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Rick Bowmer, AP
Denver Nuggets' Ty Lawson, right, defends against Utah Jazz's Trey Burke (3) in the second half during an NBA basketball game Monday, Jan. 13, 2014, in Salt Lake City. (AP Photo/Rick Bowmer)
I expect a lot of old fans to come out. I think my college coaches will be there, hopefully. I’m looking forward to it.

AUBURN HILLS, Mich. — The Utah Jazz are playing a road game Friday night, but the team is expecting to have some fans cheering for them in The Palace.

At least they’ll be cheering for Trey Burke.

“I expect a lot of old fans to come out,” the rookie point guard said. “I think my college coaches will be there, hopefully. I’m looking forward to it.”

Tyrone Corbin laughed when asked about Burke going to Michigan for the first time with his professional basketball team. The Jazz coach is fully aware of how popular the 2013 NCAA player of the year became in the Great Lakes State while helping the Wolverines get back on the national stage and in the championship game again.

“He’s huge,” Corbin said Thursday before the Jazz practiced in a San Antonio boys and girls club. “I can only imagine the circus that’s waiting for him when he gets back today.”

Burke’s hometown of Columbus, Ohio, is less than a four-hour drive to the Pistons’ arena, so that adds to the circus atmosphere that’s expected to surround him. Jazz PR was flooded with interview requests leading up to game day, and the 21-year-old said he’s been hit up for a bunch of tickets.

That’s why it seemed almost laughable, if not admirable, when the former All-American and Bob Cousy Award winner made the following claim.

“To me, it’s not really no different than any other road games. I don’t want to look at it like that. I don’t want to go in there pressing or anything,” he said. “I just want to play it out like it’s a regular game.”

After that, though, Burke admitted this is different. This is the arena he used to drive up to from Ann Arbor during his Michigan days to watch NBA games on occasion. These are some of the fans who feverishly cheered for him as he played for the Maize and Blue for a couple of years.

“It’s a little different for me, obviously, because I played there in the state of Michigan,” Burke said. “A lot of people are looking forward to seeing me play again. It should be a fun and exciting atmosphere.”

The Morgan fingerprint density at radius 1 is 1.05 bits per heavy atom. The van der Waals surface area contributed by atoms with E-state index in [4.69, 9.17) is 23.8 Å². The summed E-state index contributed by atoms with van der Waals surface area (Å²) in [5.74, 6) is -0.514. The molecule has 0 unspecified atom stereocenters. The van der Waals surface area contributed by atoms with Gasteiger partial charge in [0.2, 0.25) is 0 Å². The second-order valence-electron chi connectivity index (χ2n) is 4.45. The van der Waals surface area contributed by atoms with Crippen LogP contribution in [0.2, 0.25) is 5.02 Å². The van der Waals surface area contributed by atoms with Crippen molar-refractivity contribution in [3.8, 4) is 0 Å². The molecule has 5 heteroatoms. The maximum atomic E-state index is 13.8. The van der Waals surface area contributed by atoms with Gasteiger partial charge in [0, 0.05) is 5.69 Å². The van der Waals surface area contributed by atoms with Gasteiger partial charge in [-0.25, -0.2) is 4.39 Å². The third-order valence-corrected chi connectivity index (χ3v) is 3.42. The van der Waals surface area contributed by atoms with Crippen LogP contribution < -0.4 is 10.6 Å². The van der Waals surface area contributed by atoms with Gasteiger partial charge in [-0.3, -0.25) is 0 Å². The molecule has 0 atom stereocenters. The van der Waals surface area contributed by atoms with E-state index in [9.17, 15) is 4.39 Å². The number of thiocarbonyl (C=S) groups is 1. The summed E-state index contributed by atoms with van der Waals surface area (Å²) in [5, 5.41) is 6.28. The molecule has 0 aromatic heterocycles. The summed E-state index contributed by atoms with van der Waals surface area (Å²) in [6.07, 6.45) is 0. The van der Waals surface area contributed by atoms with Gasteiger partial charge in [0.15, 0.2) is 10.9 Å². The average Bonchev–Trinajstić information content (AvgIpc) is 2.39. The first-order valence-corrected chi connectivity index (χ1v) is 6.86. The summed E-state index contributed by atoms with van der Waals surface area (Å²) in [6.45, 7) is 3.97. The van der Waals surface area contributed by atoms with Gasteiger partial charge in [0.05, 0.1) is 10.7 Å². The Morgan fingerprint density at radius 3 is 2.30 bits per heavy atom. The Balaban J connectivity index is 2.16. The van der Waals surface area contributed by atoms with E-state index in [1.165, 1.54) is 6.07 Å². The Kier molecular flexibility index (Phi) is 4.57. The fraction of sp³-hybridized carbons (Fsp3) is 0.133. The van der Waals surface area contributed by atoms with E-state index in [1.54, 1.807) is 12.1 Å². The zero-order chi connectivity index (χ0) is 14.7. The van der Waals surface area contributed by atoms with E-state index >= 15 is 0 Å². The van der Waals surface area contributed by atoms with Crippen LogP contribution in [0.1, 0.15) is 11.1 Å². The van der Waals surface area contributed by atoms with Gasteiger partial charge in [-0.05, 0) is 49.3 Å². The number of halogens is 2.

Corbin said it’s difficult for players when they return home or to where they played in college because everybody has their demands.

“It’s just so many things and it’s hard for them to say no because they don’t want to seem different to the group,” he said. “It’s a process. They have to understand the game is the most important thing.”

TOUGH CALL: Burke said it wasn’t easy to decide to end his collegiate career after his sophomore season. Getting so close to winning a national championship made him consider returning to see if the team could clear that title hurdle in 2014.

“It was tough making that decision last year to turn pro,” he said. “Talking it over with my coaching staff at Michigan and with my family, I think it was the right decision to make.”

You won't hear any arguments from the Jazz. Burke has averaged 13.6 points and 5.6 assists since his rookie season got off to a belated start after surgery for a broken finger.

MORE TEAR DROPS?: Burke had a strong finish Wednesday night in San Antonio, scoring 11 points in the final 1:05 to spark a late Jazz rally in the 109-105 loss to the Spurs.

But Burke said he took valuable lessons away from the defeat.

“You can always learn something from a veteran point guard like Tony Parker,” Burke said.

One thing he’s hoping to add to his arsenal is a consistent running floater — sometimes called a “tear drop” shot — that Parker often uses to score in the paint.

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“We work on it a lot, every day in practice,” Burke said. “Coach (Sidney) Lowe and Johnnie (Bryant), they always have us shooting those floaters. It’s a shot we need to use when you get down there with the trees. They are looking to block a shot.”

It becomes a valuable weapon, Corbin said, when bigs stay closer to the basket on the pick-and-rolls. That opens up mid-range jumpers and floaters for smaller guards.

“Pretty much all the really good guards have that in their game,” Burke added. “It’s something that I continue to work on.”

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